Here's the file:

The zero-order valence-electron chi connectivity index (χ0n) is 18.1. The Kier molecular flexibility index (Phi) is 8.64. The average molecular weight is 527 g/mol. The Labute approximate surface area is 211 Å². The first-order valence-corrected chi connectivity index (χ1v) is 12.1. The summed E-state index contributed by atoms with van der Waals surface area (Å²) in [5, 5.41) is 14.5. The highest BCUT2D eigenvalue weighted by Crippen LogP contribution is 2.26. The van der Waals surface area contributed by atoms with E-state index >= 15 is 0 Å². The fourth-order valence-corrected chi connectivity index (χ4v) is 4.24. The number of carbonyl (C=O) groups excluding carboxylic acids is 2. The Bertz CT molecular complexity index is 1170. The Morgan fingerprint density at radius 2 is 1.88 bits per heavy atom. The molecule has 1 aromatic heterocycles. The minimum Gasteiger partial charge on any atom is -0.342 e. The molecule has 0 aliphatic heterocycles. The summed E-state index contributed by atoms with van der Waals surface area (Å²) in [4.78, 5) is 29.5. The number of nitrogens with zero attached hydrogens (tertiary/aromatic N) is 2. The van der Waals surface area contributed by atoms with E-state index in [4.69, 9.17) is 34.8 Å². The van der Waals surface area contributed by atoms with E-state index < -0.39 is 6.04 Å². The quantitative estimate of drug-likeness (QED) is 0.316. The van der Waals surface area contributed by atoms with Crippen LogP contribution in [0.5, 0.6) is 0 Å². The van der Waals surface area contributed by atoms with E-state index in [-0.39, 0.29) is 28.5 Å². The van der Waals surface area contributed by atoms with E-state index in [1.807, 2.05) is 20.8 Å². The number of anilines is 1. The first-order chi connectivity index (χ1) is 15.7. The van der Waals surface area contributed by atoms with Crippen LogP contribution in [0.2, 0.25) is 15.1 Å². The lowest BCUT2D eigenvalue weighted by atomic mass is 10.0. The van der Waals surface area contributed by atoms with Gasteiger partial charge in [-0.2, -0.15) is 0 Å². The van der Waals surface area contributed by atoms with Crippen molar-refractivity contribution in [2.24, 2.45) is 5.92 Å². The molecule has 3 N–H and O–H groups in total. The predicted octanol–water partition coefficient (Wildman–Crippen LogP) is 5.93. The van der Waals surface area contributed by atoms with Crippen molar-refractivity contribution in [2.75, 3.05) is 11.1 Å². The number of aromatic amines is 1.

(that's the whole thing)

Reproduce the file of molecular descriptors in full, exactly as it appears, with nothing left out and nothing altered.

The zero-order valence-electron chi connectivity index (χ0n) is 18.1. The Kier molecular flexibility index (Phi) is 8.64. The average molecular weight is 527 g/mol. The Labute approximate surface area is 211 Å². The first-order valence-corrected chi connectivity index (χ1v) is 12.1. The summed E-state index contributed by atoms with van der Waals surface area (Å²) in [5, 5.41) is 14.5. The highest BCUT2D eigenvalue weighted by Crippen LogP contribution is 2.26. The van der Waals surface area contributed by atoms with E-state index >= 15 is 0 Å². The fourth-order valence-corrected chi connectivity index (χ4v) is 4.24. The number of carbonyl (C=O) groups excluding carboxylic acids is 2. The Bertz CT molecular complexity index is 1170. The Morgan fingerprint density at radius 2 is 1.88 bits per heavy atom. The molecule has 1 aromatic heterocycles. The minimum Gasteiger partial charge on any atom is -0.342 e. The molecule has 0 aliphatic heterocycles. The summed E-state index contributed by atoms with van der Waals surface area (Å²) in [4.78, 5) is 29.5. The number of nitrogens with zero attached hydrogens (tertiary/aromatic N) is 2. The van der Waals surface area contributed by atoms with E-state index in [4.69, 9.17) is 34.8 Å². The van der Waals surface area contributed by atoms with E-state index < -0.39 is 6.04 Å². The quantitative estimate of drug-likeness (QED) is 0.316. The van der Waals surface area contributed by atoms with Crippen LogP contribution in [0.5, 0.6) is 0 Å². The van der Waals surface area contributed by atoms with E-state index in [-0.39, 0.29) is 28.5 Å². The van der Waals surface area contributed by atoms with E-state index in [1.807, 2.05) is 20.8 Å². The number of anilines is 1. The first-order chi connectivity index (χ1) is 15.7. The van der Waals surface area contributed by atoms with Crippen LogP contribution in [0.2, 0.25) is 15.1 Å². The lowest BCUT2D eigenvalue weighted by atomic mass is 10.0. The van der Waals surface area contributed by atoms with Gasteiger partial charge in [-0.2, -0.15) is 0 Å². The van der Waals surface area contributed by atoms with Crippen molar-refractivity contribution in [2.24, 2.45) is 5.92 Å². The molecule has 3 N–H and O–H groups in total. The predicted octanol–water partition coefficient (Wildman–Crippen LogP) is 5.93. The van der Waals surface area contributed by atoms with Crippen molar-refractivity contribution in [2.75, 3.05) is 11.1 Å². The number of aromatic amines is 1.